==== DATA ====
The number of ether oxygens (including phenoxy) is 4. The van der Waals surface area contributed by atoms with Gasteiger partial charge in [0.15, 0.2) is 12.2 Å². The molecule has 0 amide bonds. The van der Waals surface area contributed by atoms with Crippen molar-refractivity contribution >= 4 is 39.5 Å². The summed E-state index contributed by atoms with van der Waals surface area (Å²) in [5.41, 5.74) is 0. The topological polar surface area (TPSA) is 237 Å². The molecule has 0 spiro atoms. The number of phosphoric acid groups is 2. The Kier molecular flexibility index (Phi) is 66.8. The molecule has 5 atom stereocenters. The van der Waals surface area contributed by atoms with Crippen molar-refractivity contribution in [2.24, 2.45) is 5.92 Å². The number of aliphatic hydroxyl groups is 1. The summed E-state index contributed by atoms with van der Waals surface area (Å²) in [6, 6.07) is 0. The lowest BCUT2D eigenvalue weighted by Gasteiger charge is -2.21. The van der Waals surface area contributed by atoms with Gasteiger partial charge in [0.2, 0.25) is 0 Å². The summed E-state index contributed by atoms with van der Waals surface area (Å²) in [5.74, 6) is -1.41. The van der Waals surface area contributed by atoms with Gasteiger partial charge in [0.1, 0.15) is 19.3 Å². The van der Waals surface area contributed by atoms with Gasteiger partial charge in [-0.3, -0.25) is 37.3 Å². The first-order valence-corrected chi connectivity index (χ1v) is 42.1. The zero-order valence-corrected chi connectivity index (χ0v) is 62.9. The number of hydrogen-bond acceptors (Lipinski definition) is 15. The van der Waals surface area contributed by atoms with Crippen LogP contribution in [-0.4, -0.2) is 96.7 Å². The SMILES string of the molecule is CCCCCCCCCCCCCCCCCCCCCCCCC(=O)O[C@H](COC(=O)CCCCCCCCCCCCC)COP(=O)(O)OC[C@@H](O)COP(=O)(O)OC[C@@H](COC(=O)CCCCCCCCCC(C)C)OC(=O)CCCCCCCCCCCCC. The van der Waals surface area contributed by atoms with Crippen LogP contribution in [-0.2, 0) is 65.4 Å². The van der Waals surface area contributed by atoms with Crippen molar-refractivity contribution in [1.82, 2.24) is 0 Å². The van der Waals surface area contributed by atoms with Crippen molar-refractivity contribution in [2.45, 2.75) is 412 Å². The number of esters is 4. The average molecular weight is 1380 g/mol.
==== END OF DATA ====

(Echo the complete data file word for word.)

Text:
The number of ether oxygens (including phenoxy) is 4. The van der Waals surface area contributed by atoms with Gasteiger partial charge in [0.15, 0.2) is 12.2 Å². The molecule has 0 amide bonds. The van der Waals surface area contributed by atoms with Crippen molar-refractivity contribution >= 4 is 39.5 Å². The summed E-state index contributed by atoms with van der Waals surface area (Å²) in [5.41, 5.74) is 0. The topological polar surface area (TPSA) is 237 Å². The molecule has 0 spiro atoms. The number of phosphoric acid groups is 2. The Kier molecular flexibility index (Phi) is 66.8. The molecule has 5 atom stereocenters. The van der Waals surface area contributed by atoms with Crippen molar-refractivity contribution in [2.24, 2.45) is 5.92 Å². The number of aliphatic hydroxyl groups is 1. The summed E-state index contributed by atoms with van der Waals surface area (Å²) in [6, 6.07) is 0. The lowest BCUT2D eigenvalue weighted by Gasteiger charge is -2.21. The van der Waals surface area contributed by atoms with Gasteiger partial charge in [0.2, 0.25) is 0 Å². The summed E-state index contributed by atoms with van der Waals surface area (Å²) in [5.74, 6) is -1.41. The van der Waals surface area contributed by atoms with Gasteiger partial charge in [0.1, 0.15) is 19.3 Å². The van der Waals surface area contributed by atoms with Gasteiger partial charge in [-0.3, -0.25) is 37.3 Å². The first-order valence-corrected chi connectivity index (χ1v) is 42.1. The zero-order valence-corrected chi connectivity index (χ0v) is 62.9. The number of hydrogen-bond acceptors (Lipinski definition) is 15. The van der Waals surface area contributed by atoms with Crippen LogP contribution in [-0.4, -0.2) is 96.7 Å². The SMILES string of the molecule is CCCCCCCCCCCCCCCCCCCCCCCCC(=O)O[C@H](COC(=O)CCCCCCCCCCCCC)COP(=O)(O)OC[C@@H](O)COP(=O)(O)OC[C@@H](COC(=O)CCCCCCCCCC(C)C)OC(=O)CCCCCCCCCCCCC. The van der Waals surface area contributed by atoms with Crippen LogP contribution in [-0.2, 0) is 65.4 Å². The van der Waals surface area contributed by atoms with Crippen molar-refractivity contribution in [1.82, 2.24) is 0 Å². The van der Waals surface area contributed by atoms with Crippen molar-refractivity contribution in [2.45, 2.75) is 412 Å². The number of esters is 4. The average molecular weight is 1380 g/mol.